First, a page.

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  1. Illinois DNR
  2. Education

For Your Garden - September 2010

Listen to the podcast of this information.
 
Native wildflowers abundantly adorn the landscape with their colorful blossoms! Are you using native wildflowers in your garden? Native species are adapted to the Illinois climate. They require little or no watering and are resistant to drought, insects and most diseases. They also provide food and shelter for native wildlife. Because they are perennials, you can welcome their presence year after year.
 

purple coneflower (Echinacea purpurea)
Photo © 2016, Joe Bauer, Illinois Department of Natural Resources.
 
Purple coneflower is a species of prairies, open woods and wooded floodplains in Illinois. It blooms from July through September. The purple ray flowers surround the cluster of disk flowers. Each flower head forms on its own stalk. Its leaves are large, widest at the base, and arranged alternately along the stem. The leaves feel rough and are toothed along the edge. This plant may grow to a height of five feet.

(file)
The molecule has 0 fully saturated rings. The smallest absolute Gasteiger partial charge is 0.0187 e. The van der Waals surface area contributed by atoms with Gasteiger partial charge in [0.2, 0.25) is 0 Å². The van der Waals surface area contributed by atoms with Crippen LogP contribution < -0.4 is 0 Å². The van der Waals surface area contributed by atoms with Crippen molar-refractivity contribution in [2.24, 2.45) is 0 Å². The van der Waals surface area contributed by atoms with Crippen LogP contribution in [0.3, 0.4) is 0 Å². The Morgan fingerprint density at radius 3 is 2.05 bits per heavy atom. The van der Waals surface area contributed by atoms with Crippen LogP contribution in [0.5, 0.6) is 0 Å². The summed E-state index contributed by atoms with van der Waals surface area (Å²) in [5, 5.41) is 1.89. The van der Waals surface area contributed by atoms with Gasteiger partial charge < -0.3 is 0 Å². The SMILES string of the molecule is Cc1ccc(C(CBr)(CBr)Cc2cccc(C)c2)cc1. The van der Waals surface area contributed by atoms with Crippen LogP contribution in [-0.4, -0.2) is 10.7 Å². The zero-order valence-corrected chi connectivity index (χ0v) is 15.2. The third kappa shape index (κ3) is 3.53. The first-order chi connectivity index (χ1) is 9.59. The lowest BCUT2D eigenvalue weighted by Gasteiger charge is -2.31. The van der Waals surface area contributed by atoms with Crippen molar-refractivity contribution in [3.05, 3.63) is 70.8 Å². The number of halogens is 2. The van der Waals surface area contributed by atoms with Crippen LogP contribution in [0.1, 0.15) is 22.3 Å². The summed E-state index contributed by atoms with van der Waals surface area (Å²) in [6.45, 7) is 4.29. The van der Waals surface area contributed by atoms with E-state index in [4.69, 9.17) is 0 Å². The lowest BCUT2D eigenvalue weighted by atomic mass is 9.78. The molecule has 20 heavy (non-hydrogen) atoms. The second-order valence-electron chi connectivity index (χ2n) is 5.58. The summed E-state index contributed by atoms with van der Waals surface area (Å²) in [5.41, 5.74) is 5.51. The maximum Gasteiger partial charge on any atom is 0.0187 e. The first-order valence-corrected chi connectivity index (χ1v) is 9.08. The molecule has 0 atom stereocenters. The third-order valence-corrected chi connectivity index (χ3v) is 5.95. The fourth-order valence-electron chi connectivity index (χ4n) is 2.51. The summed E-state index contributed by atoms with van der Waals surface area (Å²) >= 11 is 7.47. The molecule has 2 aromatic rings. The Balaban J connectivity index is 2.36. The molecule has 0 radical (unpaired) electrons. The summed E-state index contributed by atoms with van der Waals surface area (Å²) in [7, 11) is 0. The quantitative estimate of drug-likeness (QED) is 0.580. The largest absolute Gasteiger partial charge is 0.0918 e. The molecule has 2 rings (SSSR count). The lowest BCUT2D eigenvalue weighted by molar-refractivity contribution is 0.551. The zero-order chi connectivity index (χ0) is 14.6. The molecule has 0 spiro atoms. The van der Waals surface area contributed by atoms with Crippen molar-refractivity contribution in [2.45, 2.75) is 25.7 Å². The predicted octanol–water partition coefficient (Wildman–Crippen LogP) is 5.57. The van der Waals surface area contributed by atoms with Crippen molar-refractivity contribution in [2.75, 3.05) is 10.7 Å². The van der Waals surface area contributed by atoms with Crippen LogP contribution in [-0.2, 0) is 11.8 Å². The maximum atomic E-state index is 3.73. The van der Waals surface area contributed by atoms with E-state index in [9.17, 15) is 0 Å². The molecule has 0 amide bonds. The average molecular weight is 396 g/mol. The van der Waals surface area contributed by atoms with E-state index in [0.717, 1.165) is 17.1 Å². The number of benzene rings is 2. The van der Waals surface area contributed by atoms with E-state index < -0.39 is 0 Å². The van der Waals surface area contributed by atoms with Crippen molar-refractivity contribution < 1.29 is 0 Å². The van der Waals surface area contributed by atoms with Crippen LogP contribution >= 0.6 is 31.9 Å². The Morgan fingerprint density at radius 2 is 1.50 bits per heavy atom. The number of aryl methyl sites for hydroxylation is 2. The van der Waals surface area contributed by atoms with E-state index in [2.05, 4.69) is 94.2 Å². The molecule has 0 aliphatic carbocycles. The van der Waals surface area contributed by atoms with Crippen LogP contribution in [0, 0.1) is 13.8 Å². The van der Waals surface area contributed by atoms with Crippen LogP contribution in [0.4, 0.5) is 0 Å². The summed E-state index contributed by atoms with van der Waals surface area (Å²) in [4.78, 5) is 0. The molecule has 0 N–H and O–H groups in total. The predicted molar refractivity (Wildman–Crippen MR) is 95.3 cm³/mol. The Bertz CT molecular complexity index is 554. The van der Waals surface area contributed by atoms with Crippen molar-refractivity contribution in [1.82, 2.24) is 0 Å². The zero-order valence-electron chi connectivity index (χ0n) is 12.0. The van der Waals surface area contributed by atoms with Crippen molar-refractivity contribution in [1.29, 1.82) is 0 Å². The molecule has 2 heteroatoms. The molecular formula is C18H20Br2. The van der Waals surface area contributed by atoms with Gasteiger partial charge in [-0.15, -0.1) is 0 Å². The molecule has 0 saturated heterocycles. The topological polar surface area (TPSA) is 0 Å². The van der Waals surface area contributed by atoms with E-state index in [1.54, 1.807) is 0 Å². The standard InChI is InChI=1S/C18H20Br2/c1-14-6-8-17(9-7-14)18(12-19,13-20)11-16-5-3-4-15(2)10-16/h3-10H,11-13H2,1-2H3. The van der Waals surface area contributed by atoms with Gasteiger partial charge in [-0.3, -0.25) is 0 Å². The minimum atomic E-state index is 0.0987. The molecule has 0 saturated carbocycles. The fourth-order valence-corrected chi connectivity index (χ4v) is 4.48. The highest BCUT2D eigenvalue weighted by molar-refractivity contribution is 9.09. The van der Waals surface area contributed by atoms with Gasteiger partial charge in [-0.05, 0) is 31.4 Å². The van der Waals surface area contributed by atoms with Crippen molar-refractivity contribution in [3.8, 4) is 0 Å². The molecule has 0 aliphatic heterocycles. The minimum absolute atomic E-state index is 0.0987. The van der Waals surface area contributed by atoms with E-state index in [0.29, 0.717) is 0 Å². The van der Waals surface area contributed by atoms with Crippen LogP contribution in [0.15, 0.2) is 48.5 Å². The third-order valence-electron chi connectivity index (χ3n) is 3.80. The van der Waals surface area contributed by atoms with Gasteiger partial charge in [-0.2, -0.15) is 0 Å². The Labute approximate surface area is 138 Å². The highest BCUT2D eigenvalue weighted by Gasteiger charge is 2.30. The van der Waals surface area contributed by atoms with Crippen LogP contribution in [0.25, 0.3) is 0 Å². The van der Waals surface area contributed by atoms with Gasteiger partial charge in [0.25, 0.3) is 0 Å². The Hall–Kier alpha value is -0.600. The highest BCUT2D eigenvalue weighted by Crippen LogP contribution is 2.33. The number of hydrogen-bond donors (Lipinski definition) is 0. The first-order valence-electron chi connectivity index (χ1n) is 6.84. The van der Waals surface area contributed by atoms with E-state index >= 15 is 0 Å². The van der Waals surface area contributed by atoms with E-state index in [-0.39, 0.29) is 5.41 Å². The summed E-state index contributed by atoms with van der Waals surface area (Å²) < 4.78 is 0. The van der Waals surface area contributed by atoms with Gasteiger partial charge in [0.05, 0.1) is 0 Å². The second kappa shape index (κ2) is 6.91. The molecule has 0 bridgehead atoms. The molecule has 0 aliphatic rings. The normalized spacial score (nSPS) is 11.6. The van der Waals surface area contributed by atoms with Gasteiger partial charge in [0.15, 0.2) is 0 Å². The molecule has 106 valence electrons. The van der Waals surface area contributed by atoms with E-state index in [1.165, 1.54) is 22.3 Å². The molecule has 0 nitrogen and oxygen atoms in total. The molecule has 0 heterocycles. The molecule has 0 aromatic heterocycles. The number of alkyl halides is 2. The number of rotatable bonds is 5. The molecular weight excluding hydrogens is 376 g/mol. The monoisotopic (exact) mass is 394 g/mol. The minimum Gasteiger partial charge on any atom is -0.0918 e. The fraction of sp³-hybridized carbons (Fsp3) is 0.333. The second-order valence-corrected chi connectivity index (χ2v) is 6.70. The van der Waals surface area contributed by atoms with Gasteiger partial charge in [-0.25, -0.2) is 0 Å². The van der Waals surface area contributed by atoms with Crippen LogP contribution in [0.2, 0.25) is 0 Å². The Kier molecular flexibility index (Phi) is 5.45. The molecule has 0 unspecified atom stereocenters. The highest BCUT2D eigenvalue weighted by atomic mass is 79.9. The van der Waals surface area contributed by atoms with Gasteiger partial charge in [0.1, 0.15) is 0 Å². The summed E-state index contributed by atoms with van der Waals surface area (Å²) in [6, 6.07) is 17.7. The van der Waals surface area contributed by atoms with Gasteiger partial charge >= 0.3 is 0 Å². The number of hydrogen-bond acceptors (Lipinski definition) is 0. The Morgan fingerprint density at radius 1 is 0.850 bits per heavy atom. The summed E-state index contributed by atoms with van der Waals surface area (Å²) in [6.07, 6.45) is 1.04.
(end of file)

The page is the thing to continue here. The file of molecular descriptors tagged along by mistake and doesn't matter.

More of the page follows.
Classification and taxonomy are based on Mohlenbrock, Robert H. 2014. Vascular flora of Illinois: A field guide. Fourth edition. Southern Illinois University Press, Carbondale. 536 pp.

Native Plant Information

For more information about native Illinois plants, including where to purchase them and planting guides, view the following publications at our publications page. You can access more information on the Schoolyard Habitat Action Grant page, too.
 
  • Prairie Establishment and Landscaping
  • Landscaping for Wildlife
  • Butterfly Gardens